GPW calculations with hybrid functionals
manuel... at gmail.com
Thu Dec 3 11:23:54 UTC 2009
> I would like to ask your help in understanding if the calculation is
> setup properly. I have no previous experience in the use of hybrid
> functionals and any suggestion would be very helpful.
The input seems to be fine.
> I find that this calculation takes (roughly) 1 hour per ionic step,
> using 128 CPUs on a IBM SP6, and I'd like to know if this sounds
> reasonable to you or not. Later, I'd like to increase the size of the
> basis set, include diffuse functions, since I have an anion, and
> experiment a bit with different hybrids, so I'd be happy to know if
> there is any way I can reduce the computation time (other than
> increasing the number of processors).
MOLOPT basis sets are very expensive when used together with HFX. If
you do not have a large supercomputer at hand I would suggest you go
for non-molecularly optimized basis sets. You can expect at least a
ten fold speed-up in that case.
> For example, to exploit the "Screen on an initial density matrix" can
> I use as restart file the restart file of the PBE calculation or do I
> have to do 1 iteration with the current setup and than use its restart
You can provide a converged PBE wave-function as a restart, because
this is typically an upper bound for the hybrid wave-function. Just
uncomment SCREEN_ON_INITIAL_P TRUE (dont forget to provide the wave-
function, otherwise you screen on the initial guess!)
> Among other things, I do not understand how to set the variable
> MAX_MEMORY. The machine I'm using has 128Gb of shared memory per node,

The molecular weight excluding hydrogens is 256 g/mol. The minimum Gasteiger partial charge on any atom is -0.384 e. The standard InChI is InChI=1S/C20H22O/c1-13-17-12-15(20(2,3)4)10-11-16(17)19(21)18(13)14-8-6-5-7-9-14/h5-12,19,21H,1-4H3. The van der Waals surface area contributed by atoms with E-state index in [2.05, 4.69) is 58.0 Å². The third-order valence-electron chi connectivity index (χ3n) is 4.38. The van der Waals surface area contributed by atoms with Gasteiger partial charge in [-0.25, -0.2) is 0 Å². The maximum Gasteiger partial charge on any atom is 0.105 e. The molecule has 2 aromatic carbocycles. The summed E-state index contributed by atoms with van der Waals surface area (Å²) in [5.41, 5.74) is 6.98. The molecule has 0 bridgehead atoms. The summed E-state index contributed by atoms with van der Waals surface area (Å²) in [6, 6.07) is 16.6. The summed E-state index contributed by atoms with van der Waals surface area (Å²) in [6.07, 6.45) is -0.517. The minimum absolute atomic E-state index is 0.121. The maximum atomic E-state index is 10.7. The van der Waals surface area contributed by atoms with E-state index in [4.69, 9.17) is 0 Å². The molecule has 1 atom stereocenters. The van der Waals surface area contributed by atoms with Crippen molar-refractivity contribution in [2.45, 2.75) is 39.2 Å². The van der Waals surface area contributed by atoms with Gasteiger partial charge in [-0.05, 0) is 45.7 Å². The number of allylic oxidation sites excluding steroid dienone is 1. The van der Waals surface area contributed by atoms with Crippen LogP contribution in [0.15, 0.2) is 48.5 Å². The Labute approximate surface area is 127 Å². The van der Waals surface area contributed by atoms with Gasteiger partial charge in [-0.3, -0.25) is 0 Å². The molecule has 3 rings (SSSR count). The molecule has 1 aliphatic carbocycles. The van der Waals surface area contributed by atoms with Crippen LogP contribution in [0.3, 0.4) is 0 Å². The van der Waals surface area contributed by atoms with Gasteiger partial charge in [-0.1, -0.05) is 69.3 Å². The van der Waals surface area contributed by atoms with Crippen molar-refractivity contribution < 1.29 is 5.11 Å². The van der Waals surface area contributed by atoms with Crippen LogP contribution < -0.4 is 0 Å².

> where each node contains 32 processors. So I have up to 4x128 Gb of
> memory when asking for 128 processors. What is the rational for
> chosing the value of MAX_MEMORY? According to the online description
> of this variable, it "defines the maximum amount of memory [MB] to be
> consumed by the full HFX module". If I set it too small will the code
> dump to disk whatever doesn't fit in MAX_MEMORY thus slowing down the
MAX_MEMORY defines the total amount of memory that the HFX module can
use per MPI process. In your case, you have 128/32 =4 GB of memory per
process that can be consumed by the full cp2k program (and the OS). I
suggest you start with 2.5 GB for the HFX module (i.e. the rest of
cp2k has some 1 GB left). If you run out of memory, i.e. not all
integral fit into that amount, CP2K stops storing them and calculates
everything on the fly and the in-core steps become slower.
Alternatively you can also use disk storage, but this may slow down
the calculation, depending on the I/O capabilities of your hardware.
You can get an impression of how much memory the integrals need by
inspecting the HFX_MEM_INFO printouts in the output file.
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